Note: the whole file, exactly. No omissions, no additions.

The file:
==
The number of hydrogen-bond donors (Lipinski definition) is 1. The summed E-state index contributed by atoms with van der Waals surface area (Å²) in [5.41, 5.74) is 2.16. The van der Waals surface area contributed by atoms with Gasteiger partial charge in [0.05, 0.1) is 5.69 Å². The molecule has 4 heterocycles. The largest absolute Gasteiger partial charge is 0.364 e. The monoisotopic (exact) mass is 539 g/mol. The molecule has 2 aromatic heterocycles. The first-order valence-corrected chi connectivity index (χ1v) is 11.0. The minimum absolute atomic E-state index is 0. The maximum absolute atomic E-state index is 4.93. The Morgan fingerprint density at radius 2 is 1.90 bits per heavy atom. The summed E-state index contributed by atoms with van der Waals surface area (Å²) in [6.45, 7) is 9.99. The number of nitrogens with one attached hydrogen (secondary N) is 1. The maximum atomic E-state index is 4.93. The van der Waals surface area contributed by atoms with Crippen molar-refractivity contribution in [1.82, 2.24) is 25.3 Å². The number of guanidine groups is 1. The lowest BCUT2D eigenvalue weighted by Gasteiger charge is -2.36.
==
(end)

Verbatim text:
The number of hydrogen-bond donors (Lipinski definition) is 1. The summed E-state index contributed by atoms with van der Waals surface area (Å²) in [5.41, 5.74) is 2.16. The van der Waals surface area contributed by atoms with Gasteiger partial charge in [0.05, 0.1) is 5.69 Å². The molecule has 4 heterocycles. The largest absolute Gasteiger partial charge is 0.364 e. The monoisotopic (exact) mass is 539 g/mol. The molecule has 2 aromatic heterocycles. The first-order valence-corrected chi connectivity index (χ1v) is 11.0. The minimum absolute atomic E-state index is 0. The maximum absolute atomic E-state index is 4.93. The Morgan fingerprint density at radius 2 is 1.90 bits per heavy atom. The summed E-state index contributed by atoms with van der Waals surface area (Å²) in [6.45, 7) is 9.99. The number of nitrogens with one attached hydrogen (secondary N) is 1. The maximum atomic E-state index is 4.93. The van der Waals surface area contributed by atoms with Crippen molar-refractivity contribution in [1.82, 2.24) is 25.3 Å². The number of guanidine groups is 1. The lowest BCUT2D eigenvalue weighted by Gasteiger charge is -2.36.